� � � �Prescribed burning is a large aerosol source in the southeastern United States in spring. We analyze fire emissions in March 2012 using Georgia fire permit data and the satellite observation based NOAA GOES Biomass Burning Emissions Product (BBEP) inventory. March was selected in the investigation because it is the month with most active prescribed fires. Comparison between GA fire permit and BBEP data shows reasonably good agreement. We then used the fire permit data to calibrate the BBEP fire emissions in the Southeast. �The CMAQ model was used to study the impact of prescribed fires on aerosol concentrations. The inclusion of fire emissions significantly improved model performance. Model results showed that �prescribed fire emissions led up to ~30% enhancements of monthly mean OC and PM25 concentrations, and daily increase of PM2.5 up to ~30 ug m-3 in some states of the Southeast. The FLEXPART-WRF model was used to study transport and dispersion of fire emitted PM25 using the GA permitted fire data. The results are comparable to the CMAQ simulations. Multi-linear regression analysis was also applied to predict PM25 aerosol enhancements using fire emissions and meteorological parameters, such as wind and boundary layer height. We compared the predicted PM25 concentrations calculated by multi-linear regression to PM25 enhancement simulated by CMAQ and the result is encouraging. This study shows that calibration of satellite-based fire emissions using the state fire permit data improves the quality of the fire emission estimates and provides a sound basis for air quality impact assessment using CMAQ simulations. The more computationally efficient simulations using the FLEXPART and statistical models are in reasonable agreement with CMAQ simulations. These methods provide the means to predict the potential impacts of prescribed fire burning requests and may be used operationally to facilitate the issuing of fire permits by state agencies.



Yuqiang Zhang - The co-benefits of GHG mitigation for air quality in the US
The co-benefits of GHG mitigation for air quality in the US

Yuqiang Zhang1, Jared Bowden2, Zac Adelman1,2, J. Jason West1

1The University of North Carolina at Chapel Hill, Chapel Hill, North Carolina 27599

2Institute for the Environment, University of North Carolina at Chapel Hill, Chapel Hill, NC 27599, USA



Previous studies have shown that GHG mitigation strategies will benefit both global and regional air quality.  Here we propose to investigate the air quality benefits due to domestic GHGs mitigation in the US alone, compared with foreign contributions, at fine resolution.  We build off of our recent modeling study on global co-benefits, in which a global GHG mitigation scenario, the Representative Concentration Pathway Scenario 4.5 (RCP4.5), is compared with a reference case scenario (REF) to 2100, accounting for both changes in emissions and climate change induced by the GHG mitigation. Using these global MOZART-4 simulations, we aim to conduct meteorological and chemical downscaling to evaluate co-benefits at fine resolution within the US, and to isolate the co-benefits of domestic GHG reductions under current and future climate.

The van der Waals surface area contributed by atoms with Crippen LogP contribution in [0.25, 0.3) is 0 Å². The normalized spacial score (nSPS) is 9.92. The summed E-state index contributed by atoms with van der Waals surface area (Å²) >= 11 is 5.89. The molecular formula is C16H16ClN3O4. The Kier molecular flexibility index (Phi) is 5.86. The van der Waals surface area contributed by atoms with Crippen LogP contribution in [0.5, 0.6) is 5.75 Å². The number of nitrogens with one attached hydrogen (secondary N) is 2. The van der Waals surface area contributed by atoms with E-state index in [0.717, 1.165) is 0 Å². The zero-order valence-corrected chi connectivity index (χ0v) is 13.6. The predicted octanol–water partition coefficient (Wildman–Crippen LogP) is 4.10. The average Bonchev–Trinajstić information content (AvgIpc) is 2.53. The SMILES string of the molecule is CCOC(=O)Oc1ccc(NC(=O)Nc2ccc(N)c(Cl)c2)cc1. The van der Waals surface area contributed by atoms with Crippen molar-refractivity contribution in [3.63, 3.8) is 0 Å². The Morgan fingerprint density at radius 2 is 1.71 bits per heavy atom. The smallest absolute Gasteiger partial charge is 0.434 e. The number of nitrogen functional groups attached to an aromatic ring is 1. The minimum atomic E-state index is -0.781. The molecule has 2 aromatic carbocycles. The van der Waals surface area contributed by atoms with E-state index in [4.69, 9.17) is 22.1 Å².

To achieve our goal, we will use the latest Weather Research and Forecasting (WRF) model as a Regional Climate Model (RCM) to dynamically downscale the GFDL AM3 Global Climate Model (GCM) over the US at 36 km resolution.  By doing this we will resolve the lack of resolution in the global GCM, capturing regional-scale meteorological changes like temperature and precipitation. WRF meteorology will then be used as inputs for the newest Community Multiscale Air Quality (CMAQ) modeling system. The MOZART-4 global simulation will also be used to prepare the initial conditions (IC) and dynamic boundary conditions (BC) for CMAQ. Anthropogenic emissions will be processed through SMOKE from REF and RCP4.5 scenarios to prepare temporally- and spatially-resolved emission files. Biogenic emissions will vary in accordance with the changing climate in the CMAQ model. 



Yong Zhang - Modeling Climate Change Effects on Spatiotemporal Distributions of Allergenic Ragweed (Ambrosia) and Mugwort (Artemisia) Pollen
Modeling Climate Change Effects on Spatiotemporal Distributions of Allergenic Ragweed (Ambrosia) and Mugwort (Artemisia) Pollen

Yong Zhang1,2, Leonard Bielory3, Yang Gao4, Zhongyuan Mi1, L. Ruby Leung5, Joshua Fu4, Panos G. Georgopoulos1

1Environmental and Occupational Health Sciences Institute (EOHSI), Rutgers University, 170 Frelinghuysen Road,Piscataway, NJ 08854, USA

2Department of Chemical and Biochemical Engineering, Rutgers University, 98 Brett Road, Piscataway, NJ 08854, USA

3Center for Environmental Prediction, Rutgers University, New Brunswick, NJ 08901, USA

4Department of Civil and Environmental Engineering, The University of Tennessee, Knoxville, TN 37996, USA

5Atmospheric Sciences and Global Change Division, Pacific Northwest National Laboratory, Richland, WA 99352, USA



Climate change is expected to alter the spatiotemporal dynamics of allergenic pollen, which can act synergistically with common air pollutants such as ozone to cause Allergic Airway Diseases (AAD). A comprehensive prognostic modeling system, combining climate models and anthropogenic and biogenic emission models with an expanded version of the Community Multiscale Air Quality (CMAQ) Model has been developed to support integrated studies of the impact of climate change on AAD. The present work has employed the components of this system to model the emission and spatiotemporal distributions of allergenic ragweed and mugwort pollen.